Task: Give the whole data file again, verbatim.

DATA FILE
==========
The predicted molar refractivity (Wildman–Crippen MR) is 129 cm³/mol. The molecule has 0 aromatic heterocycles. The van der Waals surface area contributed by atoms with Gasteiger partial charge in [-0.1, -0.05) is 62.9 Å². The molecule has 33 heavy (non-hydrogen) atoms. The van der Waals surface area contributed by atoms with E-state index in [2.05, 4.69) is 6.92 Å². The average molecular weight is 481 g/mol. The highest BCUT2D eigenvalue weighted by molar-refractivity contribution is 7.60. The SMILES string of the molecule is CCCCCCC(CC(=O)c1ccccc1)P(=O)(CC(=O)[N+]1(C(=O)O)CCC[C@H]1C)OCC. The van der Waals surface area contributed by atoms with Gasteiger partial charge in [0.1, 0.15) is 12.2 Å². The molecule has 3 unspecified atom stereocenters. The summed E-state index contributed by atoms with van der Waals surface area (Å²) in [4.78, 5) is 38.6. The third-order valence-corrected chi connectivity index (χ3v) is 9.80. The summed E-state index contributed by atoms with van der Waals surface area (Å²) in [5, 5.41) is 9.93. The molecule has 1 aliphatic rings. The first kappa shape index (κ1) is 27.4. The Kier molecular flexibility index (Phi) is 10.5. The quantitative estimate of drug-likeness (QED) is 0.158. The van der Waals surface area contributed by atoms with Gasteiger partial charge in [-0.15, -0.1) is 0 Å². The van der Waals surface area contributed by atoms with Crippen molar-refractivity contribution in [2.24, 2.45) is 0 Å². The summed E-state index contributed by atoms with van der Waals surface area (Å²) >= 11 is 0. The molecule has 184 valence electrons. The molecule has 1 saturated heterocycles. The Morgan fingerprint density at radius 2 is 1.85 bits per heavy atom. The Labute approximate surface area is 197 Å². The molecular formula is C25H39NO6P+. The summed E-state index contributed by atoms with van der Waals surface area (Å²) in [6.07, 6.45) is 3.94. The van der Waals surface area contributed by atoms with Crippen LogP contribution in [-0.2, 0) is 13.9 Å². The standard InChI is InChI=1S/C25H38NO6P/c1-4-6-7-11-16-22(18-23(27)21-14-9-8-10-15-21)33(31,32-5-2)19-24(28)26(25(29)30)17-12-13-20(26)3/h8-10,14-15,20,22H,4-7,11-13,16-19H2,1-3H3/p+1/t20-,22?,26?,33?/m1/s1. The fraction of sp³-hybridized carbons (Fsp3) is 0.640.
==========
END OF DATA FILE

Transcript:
The predicted molar refractivity (Wildman–Crippen MR) is 129 cm³/mol. The molecule has 0 aromatic heterocycles. The van der Waals surface area contributed by atoms with Gasteiger partial charge in [-0.1, -0.05) is 62.9 Å². The molecule has 33 heavy (non-hydrogen) atoms. The van der Waals surface area contributed by atoms with E-state index in [2.05, 4.69) is 6.92 Å². The average molecular weight is 481 g/mol. The highest BCUT2D eigenvalue weighted by molar-refractivity contribution is 7.60. The SMILES string of the molecule is CCCCCCC(CC(=O)c1ccccc1)P(=O)(CC(=O)[N+]1(C(=O)O)CCC[C@H]1C)OCC. The van der Waals surface area contributed by atoms with Gasteiger partial charge in [0.1, 0.15) is 12.2 Å². The molecule has 3 unspecified atom stereocenters. The summed E-state index contributed by atoms with van der Waals surface area (Å²) in [4.78, 5) is 38.6. The third-order valence-corrected chi connectivity index (χ3v) is 9.80. The summed E-state index contributed by atoms with van der Waals surface area (Å²) in [5, 5.41) is 9.93. The molecule has 1 aliphatic rings. The first kappa shape index (κ1) is 27.4. The Kier molecular flexibility index (Phi) is 10.5. The quantitative estimate of drug-likeness (QED) is 0.158. The van der Waals surface area contributed by atoms with Gasteiger partial charge in [-0.15, -0.1) is 0 Å². The van der Waals surface area contributed by atoms with Crippen molar-refractivity contribution in [2.24, 2.45) is 0 Å². The summed E-state index contributed by atoms with van der Waals surface area (Å²) >= 11 is 0. The molecule has 184 valence electrons. The molecule has 1 saturated heterocycles. The Morgan fingerprint density at radius 2 is 1.85 bits per heavy atom. The Labute approximate surface area is 197 Å². The molecular formula is C25H39NO6P+. The summed E-state index contributed by atoms with van der Waals surface area (Å²) in [6.07, 6.45) is 3.94. The van der Waals surface area contributed by atoms with Crippen LogP contribution in [-0.2, 0) is 13.9 Å². The standard InChI is InChI=1S/C25H38NO6P/c1-4-6-7-11-16-22(18-23(27)21-14-9-8-10-15-21)33(31,32-5-2)19-24(28)26(25(29)30)17-12-13-20(26)3/h8-10,14-15,20,22H,4-7,11-13,16-19H2,1-3H3/p+1/t20-,22?,26?,33?/m1/s1. The fraction of sp³-hybridized carbons (Fsp3) is 0.640.